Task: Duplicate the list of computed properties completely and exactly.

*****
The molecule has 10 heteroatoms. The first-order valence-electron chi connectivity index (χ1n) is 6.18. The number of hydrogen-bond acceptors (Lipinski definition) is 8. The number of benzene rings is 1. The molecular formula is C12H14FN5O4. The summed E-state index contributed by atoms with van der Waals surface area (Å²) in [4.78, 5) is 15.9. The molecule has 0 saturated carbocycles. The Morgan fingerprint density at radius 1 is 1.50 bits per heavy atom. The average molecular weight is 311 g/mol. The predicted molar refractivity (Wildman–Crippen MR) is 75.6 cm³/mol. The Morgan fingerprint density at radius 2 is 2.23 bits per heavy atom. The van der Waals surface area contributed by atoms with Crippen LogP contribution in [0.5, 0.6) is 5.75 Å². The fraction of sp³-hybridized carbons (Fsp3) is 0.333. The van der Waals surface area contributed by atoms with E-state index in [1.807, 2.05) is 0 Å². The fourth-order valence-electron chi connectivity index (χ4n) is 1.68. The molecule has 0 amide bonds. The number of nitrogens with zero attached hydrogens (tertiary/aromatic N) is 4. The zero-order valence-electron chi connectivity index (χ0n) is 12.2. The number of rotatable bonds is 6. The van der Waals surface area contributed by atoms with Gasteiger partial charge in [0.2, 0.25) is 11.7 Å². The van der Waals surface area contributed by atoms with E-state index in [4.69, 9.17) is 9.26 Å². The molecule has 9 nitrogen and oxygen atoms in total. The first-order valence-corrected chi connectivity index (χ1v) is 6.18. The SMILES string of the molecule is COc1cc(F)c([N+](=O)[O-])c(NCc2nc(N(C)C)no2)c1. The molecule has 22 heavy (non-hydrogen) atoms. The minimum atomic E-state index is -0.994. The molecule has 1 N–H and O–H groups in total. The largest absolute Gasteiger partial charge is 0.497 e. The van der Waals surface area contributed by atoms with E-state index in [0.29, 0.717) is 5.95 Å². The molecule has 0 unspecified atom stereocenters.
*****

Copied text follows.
The molecule has 10 heteroatoms. The first-order valence-electron chi connectivity index (χ1n) is 6.18. The number of hydrogen-bond acceptors (Lipinski definition) is 8. The number of benzene rings is 1. The molecular formula is C12H14FN5O4. The summed E-state index contributed by atoms with van der Waals surface area (Å²) in [4.78, 5) is 15.9. The molecule has 0 saturated carbocycles. The Morgan fingerprint density at radius 1 is 1.50 bits per heavy atom. The average molecular weight is 311 g/mol. The predicted molar refractivity (Wildman–Crippen MR) is 75.6 cm³/mol. The Morgan fingerprint density at radius 2 is 2.23 bits per heavy atom. The van der Waals surface area contributed by atoms with Crippen LogP contribution in [0.5, 0.6) is 5.75 Å². The fraction of sp³-hybridized carbons (Fsp3) is 0.333. The van der Waals surface area contributed by atoms with E-state index in [1.807, 2.05) is 0 Å². The fourth-order valence-electron chi connectivity index (χ4n) is 1.68. The molecule has 0 amide bonds. The number of nitrogens with zero attached hydrogens (tertiary/aromatic N) is 4. The zero-order valence-electron chi connectivity index (χ0n) is 12.2. The number of rotatable bonds is 6. The van der Waals surface area contributed by atoms with Gasteiger partial charge in [0.2, 0.25) is 11.7 Å². The van der Waals surface area contributed by atoms with E-state index in [4.69, 9.17) is 9.26 Å². The molecule has 9 nitrogen and oxygen atoms in total. The first-order valence-corrected chi connectivity index (χ1v) is 6.18. The SMILES string of the molecule is COc1cc(F)c([N+](=O)[O-])c(NCc2nc(N(C)C)no2)c1. The molecule has 22 heavy (non-hydrogen) atoms. The minimum atomic E-state index is -0.994. The molecule has 1 N–H and O–H groups in total. The largest absolute Gasteiger partial charge is 0.497 e. The van der Waals surface area contributed by atoms with E-state index in [0.29, 0.717) is 5.95 Å². The molecule has 0 unspecified atom stereocenters.